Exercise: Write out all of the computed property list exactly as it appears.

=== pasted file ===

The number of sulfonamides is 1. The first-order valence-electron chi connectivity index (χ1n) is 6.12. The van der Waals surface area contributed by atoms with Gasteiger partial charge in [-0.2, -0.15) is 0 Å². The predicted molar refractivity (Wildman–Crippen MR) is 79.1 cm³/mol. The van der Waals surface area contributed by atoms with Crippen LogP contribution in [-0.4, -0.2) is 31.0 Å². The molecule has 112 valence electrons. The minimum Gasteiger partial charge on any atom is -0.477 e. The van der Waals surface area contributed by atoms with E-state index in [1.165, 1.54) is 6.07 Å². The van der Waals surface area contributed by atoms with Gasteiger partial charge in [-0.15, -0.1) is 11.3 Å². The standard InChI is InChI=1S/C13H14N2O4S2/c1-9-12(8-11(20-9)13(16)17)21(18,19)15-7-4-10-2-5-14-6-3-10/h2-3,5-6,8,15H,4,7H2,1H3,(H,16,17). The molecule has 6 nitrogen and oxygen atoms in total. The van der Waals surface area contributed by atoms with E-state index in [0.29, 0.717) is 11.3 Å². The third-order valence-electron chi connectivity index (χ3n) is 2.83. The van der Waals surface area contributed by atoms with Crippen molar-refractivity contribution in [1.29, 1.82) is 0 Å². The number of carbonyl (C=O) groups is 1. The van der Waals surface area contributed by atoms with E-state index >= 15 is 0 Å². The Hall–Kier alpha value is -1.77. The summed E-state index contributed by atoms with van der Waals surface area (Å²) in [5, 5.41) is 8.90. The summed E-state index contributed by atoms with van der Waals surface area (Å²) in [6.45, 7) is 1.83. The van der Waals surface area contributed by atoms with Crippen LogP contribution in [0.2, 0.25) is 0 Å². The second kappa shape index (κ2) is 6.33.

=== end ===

The number of sulfonamides is 1. The first-order valence-electron chi connectivity index (χ1n) is 6.12. The van der Waals surface area contributed by atoms with Gasteiger partial charge in [-0.2, -0.15) is 0 Å². The predicted molar refractivity (Wildman–Crippen MR) is 79.1 cm³/mol. The van der Waals surface area contributed by atoms with Crippen LogP contribution in [-0.4, -0.2) is 31.0 Å². The molecule has 112 valence electrons. The minimum Gasteiger partial charge on any atom is -0.477 e. The van der Waals surface area contributed by atoms with E-state index in [1.165, 1.54) is 6.07 Å². The van der Waals surface area contributed by atoms with Gasteiger partial charge in [-0.15, -0.1) is 11.3 Å². The standard InChI is InChI=1S/C13H14N2O4S2/c1-9-12(8-11(20-9)13(16)17)21(18,19)15-7-4-10-2-5-14-6-3-10/h2-3,5-6,8,15H,4,7H2,1H3,(H,16,17). The molecule has 6 nitrogen and oxygen atoms in total. The van der Waals surface area contributed by atoms with E-state index in [0.29, 0.717) is 11.3 Å². The third-order valence-electron chi connectivity index (χ3n) is 2.83. The van der Waals surface area contributed by atoms with Crippen molar-refractivity contribution in [1.29, 1.82) is 0 Å². The number of carbonyl (C=O) groups is 1. The van der Waals surface area contributed by atoms with E-state index >= 15 is 0 Å². The Hall–Kier alpha value is -1.77. The summed E-state index contributed by atoms with van der Waals surface area (Å²) in [5, 5.41) is 8.90. The summed E-state index contributed by atoms with van der Waals surface area (Å²) in [6.45, 7) is 1.83. The van der Waals surface area contributed by atoms with Crippen LogP contribution in [0.2, 0.25) is 0 Å². The second kappa shape index (κ2) is 6.33.